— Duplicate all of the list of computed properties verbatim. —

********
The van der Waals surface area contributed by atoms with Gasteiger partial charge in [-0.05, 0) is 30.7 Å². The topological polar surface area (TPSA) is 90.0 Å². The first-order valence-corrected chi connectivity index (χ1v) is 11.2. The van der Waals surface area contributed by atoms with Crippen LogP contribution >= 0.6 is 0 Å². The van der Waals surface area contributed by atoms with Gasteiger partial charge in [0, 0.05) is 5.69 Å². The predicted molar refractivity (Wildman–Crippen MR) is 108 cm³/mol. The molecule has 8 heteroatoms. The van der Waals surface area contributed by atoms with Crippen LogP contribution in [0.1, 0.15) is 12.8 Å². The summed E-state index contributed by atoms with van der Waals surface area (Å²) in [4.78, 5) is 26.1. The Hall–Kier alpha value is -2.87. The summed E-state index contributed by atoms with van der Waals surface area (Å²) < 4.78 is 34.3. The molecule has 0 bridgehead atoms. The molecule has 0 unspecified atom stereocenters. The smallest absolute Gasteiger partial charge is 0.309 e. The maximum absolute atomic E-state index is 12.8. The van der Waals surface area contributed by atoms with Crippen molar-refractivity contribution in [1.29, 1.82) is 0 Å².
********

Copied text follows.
The van der Waals surface area contributed by atoms with Gasteiger partial charge in [-0.05, 0) is 30.7 Å². The topological polar surface area (TPSA) is 90.0 Å². The first-order valence-corrected chi connectivity index (χ1v) is 11.2. The van der Waals surface area contributed by atoms with Crippen LogP contribution >= 0.6 is 0 Å². The van der Waals surface area contributed by atoms with Gasteiger partial charge in [0, 0.05) is 5.69 Å². The predicted molar refractivity (Wildman–Crippen MR) is 108 cm³/mol. The molecule has 8 heteroatoms. The van der Waals surface area contributed by atoms with Crippen LogP contribution in [0.1, 0.15) is 12.8 Å². The summed E-state index contributed by atoms with van der Waals surface area (Å²) in [4.78, 5) is 26.1. The Hall–Kier alpha value is -2.87. The summed E-state index contributed by atoms with van der Waals surface area (Å²) < 4.78 is 34.3. The molecule has 0 bridgehead atoms. The molecule has 0 unspecified atom stereocenters. The smallest absolute Gasteiger partial charge is 0.309 e. The maximum absolute atomic E-state index is 12.8. The van der Waals surface area contributed by atoms with Crippen molar-refractivity contribution in [1.29, 1.82) is 0 Å².